Updates: ROI of Higher Ed in CT, and Right to Read Implementation


Update: ROI of Higher Ed in CT

"A growing number of Americans are questioning the value of going to college," reads an NPR headline from yesterday. The story cites a new poll that shows a decline in the perception among Americans that higher education has a positive impact on the country. On Friday, the CT Mirror also reported on a new policy report from Third Way that suggests the return on investment (ROI) for colleges and universities in Connecticut is falling short. Unlike traditional methods for ranking colleges based on factors like test scores and selectivity, this new report uses an "economic mobility index" to suggest whether students wind up in a better position after graduating. It also looks at how well institutions serve low-income populations. By those measures, the majority of Connecticut institutions ranked in the bottom 40% of all schools nationwide.

In 2019, our affiliate released a report called “Less for More,” which got at ROI through a different approach: looked at the rates at which Connecticut colleges graduate their student populations, and comparing those to costs. Four schools stood out as “double offenders”combining low graduation rates and high prices, clearly a poor ROI for enrolled students: Southern Connecticut State University, University of Bridgeport, University of Hartford, and Western Connecticut State University. This week, we’ve checked in on those four Connecticut “double offender” schools to see how their graduation rates and costs have progressed in recent years.


The graphs below highlight data from the Integrated Postsecondary Education Data System (IPEDS), which show that racial gaps in graduation rates between white, Black, and Hispanic populations have remained wide at these institutions. Moreover–aside from a couple of years at Western–graduation rates for Black and Hispanic students have consistently been below 50%.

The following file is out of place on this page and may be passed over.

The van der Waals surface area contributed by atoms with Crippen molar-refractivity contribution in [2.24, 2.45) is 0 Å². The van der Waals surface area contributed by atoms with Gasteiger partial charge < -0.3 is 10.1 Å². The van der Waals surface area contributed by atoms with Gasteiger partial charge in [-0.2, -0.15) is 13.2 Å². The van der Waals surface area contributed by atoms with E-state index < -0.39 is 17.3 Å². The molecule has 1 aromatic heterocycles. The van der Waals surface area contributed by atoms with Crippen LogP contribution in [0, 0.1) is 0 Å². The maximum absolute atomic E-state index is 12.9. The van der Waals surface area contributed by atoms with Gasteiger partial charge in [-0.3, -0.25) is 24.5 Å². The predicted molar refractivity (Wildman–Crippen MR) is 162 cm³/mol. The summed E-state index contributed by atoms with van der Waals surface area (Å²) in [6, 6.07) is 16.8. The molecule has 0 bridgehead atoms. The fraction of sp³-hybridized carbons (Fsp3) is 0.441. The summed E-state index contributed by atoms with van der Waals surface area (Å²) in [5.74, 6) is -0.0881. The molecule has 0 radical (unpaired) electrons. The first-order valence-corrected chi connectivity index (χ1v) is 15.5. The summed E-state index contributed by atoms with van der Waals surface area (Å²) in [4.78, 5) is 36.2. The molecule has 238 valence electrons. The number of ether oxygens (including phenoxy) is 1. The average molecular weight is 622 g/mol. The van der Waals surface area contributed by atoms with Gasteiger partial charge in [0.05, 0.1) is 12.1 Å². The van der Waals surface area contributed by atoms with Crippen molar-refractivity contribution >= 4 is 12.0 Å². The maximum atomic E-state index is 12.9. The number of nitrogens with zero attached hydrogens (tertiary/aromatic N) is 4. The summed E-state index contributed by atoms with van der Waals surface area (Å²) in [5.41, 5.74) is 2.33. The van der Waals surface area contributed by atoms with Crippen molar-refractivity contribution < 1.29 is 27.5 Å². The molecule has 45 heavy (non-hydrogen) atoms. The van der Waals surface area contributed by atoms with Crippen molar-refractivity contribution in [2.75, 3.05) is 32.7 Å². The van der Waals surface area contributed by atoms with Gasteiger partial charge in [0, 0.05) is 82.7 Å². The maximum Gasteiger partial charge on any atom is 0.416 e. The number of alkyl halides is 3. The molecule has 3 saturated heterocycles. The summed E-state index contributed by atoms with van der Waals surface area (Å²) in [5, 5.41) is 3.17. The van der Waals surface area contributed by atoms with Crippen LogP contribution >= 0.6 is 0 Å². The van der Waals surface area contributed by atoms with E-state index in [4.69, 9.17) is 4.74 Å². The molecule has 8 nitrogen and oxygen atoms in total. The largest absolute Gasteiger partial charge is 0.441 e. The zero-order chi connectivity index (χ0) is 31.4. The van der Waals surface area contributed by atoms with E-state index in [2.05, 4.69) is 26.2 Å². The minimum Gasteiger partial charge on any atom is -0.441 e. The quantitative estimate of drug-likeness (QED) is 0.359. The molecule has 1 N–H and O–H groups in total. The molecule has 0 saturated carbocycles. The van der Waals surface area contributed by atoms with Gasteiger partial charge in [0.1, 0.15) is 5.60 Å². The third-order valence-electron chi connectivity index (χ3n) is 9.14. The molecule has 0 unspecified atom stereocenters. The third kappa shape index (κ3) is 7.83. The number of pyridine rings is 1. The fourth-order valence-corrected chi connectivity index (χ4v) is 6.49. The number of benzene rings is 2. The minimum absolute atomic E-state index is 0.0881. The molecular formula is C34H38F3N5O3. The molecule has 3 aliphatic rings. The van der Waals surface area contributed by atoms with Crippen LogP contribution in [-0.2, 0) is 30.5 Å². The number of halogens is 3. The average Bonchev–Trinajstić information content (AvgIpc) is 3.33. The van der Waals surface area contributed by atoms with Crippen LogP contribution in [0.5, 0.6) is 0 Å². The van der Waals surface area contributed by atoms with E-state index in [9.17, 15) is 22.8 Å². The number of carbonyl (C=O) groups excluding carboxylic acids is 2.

Nevertheless, as the charts below demonstrate, the costs of these schools have risen quite steadily–despite lagging completion rates.



Whatever metric you use, it’s clear that Connecticut’s higher education sector has work to do if it is to improve its value to students.


Update: Right to Read Implementation

At yesterday’s fifth meeting of the Reading Leadership Implementation Council, it was announced that Education Commissioner Charlene Russell Tucker has appointed Dr. Melissa Hickey to the role of Interim Director of the state’s Center for Literacy Research and Reading Success. Already the Reading Director for the Connecticut State Department of Education, Dr. Hickey has been steering the Center through the initial phases of implementing Connecticut’s Right to Read legislation. As the meeting covered, the Center is actively reviewing scientifically-based early literacy curricula and determining which will be authorized for use in the state’s public school districts. Dr. Hickey announced that this effort is moving forward–only slightly behind its July 1st deadline, and not a moment too soon.

New Havena district that has fiercely pushed back against the statewide shift towards the science of readingrecently released numbers indicating that up to 84% of third graders are reading below grade level. Go ahead and read that stat over again, because it’s staggering. The New Haven Independent and New Haven Register each referred to this state of affairs alternately as an “emergency” and a “crisis.” Some New Haven teachers have called for moving towards structured literacy and away from the discredited "balanced literacy approach," but district leadership has remained resistant. Lucy Calkinswhose curriculum epitomizes the debunked balanced literacy philosophyhas made national headlines frequently over the past year. In May, the New York Times (NYT) covered her long-overdue back-peddling on the topic and concession that it's finally time to update her literacy curriculum. On Thursday, however, the NYT reported that production of Calkins’ new curriculum has been halted due to debates about how to address race, gender, and other hot-button issues in conservative states.

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